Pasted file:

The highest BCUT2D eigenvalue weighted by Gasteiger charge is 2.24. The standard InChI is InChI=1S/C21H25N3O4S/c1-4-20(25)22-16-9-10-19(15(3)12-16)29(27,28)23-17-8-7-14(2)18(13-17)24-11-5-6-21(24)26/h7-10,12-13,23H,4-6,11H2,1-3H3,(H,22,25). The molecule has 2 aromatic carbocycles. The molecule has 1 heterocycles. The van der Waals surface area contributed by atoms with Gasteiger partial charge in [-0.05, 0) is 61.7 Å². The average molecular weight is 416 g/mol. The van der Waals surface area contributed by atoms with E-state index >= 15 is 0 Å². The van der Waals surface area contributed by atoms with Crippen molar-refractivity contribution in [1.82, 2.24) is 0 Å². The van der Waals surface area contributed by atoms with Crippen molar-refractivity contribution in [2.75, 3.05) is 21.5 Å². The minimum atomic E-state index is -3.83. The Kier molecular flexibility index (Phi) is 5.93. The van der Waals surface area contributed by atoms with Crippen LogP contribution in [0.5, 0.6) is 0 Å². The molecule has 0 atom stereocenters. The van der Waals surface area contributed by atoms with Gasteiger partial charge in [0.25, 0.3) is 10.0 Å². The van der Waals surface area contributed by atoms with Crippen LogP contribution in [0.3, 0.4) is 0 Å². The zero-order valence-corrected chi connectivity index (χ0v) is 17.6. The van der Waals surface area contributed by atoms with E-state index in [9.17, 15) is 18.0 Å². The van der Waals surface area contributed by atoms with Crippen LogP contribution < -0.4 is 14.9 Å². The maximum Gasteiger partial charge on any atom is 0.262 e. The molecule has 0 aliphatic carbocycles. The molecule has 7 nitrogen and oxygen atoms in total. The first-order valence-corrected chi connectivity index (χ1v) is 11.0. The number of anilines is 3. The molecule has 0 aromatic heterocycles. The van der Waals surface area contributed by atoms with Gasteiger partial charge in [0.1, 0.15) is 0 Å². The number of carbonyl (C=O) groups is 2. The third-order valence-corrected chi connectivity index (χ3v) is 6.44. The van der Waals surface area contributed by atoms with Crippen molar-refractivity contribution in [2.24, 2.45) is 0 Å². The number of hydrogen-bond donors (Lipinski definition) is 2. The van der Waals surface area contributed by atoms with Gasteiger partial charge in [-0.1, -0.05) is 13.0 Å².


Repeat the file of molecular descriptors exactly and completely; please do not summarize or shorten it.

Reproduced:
The highest BCUT2D eigenvalue weighted by Gasteiger charge is 2.24. The standard InChI is InChI=1S/C21H25N3O4S/c1-4-20(25)22-16-9-10-19(15(3)12-16)29(27,28)23-17-8-7-14(2)18(13-17)24-11-5-6-21(24)26/h7-10,12-13,23H,4-6,11H2,1-3H3,(H,22,25). The molecule has 2 aromatic carbocycles. The molecule has 1 heterocycles. The van der Waals surface area contributed by atoms with Gasteiger partial charge in [-0.05, 0) is 61.7 Å². The average molecular weight is 416 g/mol. The van der Waals surface area contributed by atoms with E-state index >= 15 is 0 Å². The van der Waals surface area contributed by atoms with Crippen molar-refractivity contribution in [1.82, 2.24) is 0 Å². The van der Waals surface area contributed by atoms with Crippen molar-refractivity contribution in [2.75, 3.05) is 21.5 Å². The minimum atomic E-state index is -3.83. The Kier molecular flexibility index (Phi) is 5.93. The van der Waals surface area contributed by atoms with Crippen LogP contribution in [0.5, 0.6) is 0 Å². The molecule has 0 atom stereocenters. The van der Waals surface area contributed by atoms with Gasteiger partial charge in [0.25, 0.3) is 10.0 Å². The van der Waals surface area contributed by atoms with Crippen LogP contribution in [0.3, 0.4) is 0 Å². The zero-order valence-corrected chi connectivity index (χ0v) is 17.6. The van der Waals surface area contributed by atoms with E-state index in [9.17, 15) is 18.0 Å². The van der Waals surface area contributed by atoms with Crippen LogP contribution < -0.4 is 14.9 Å². The maximum Gasteiger partial charge on any atom is 0.262 e. The molecule has 0 aliphatic carbocycles. The molecule has 7 nitrogen and oxygen atoms in total. The first-order valence-corrected chi connectivity index (χ1v) is 11.0. The number of anilines is 3. The molecule has 0 aromatic heterocycles. The van der Waals surface area contributed by atoms with Gasteiger partial charge in [0.1, 0.15) is 0 Å². The number of carbonyl (C=O) groups is 2. The third-order valence-corrected chi connectivity index (χ3v) is 6.44. The van der Waals surface area contributed by atoms with Crippen molar-refractivity contribution in [2.24, 2.45) is 0 Å². The number of hydrogen-bond donors (Lipinski definition) is 2. The van der Waals surface area contributed by atoms with Gasteiger partial charge in [-0.1, -0.05) is 13.0 Å².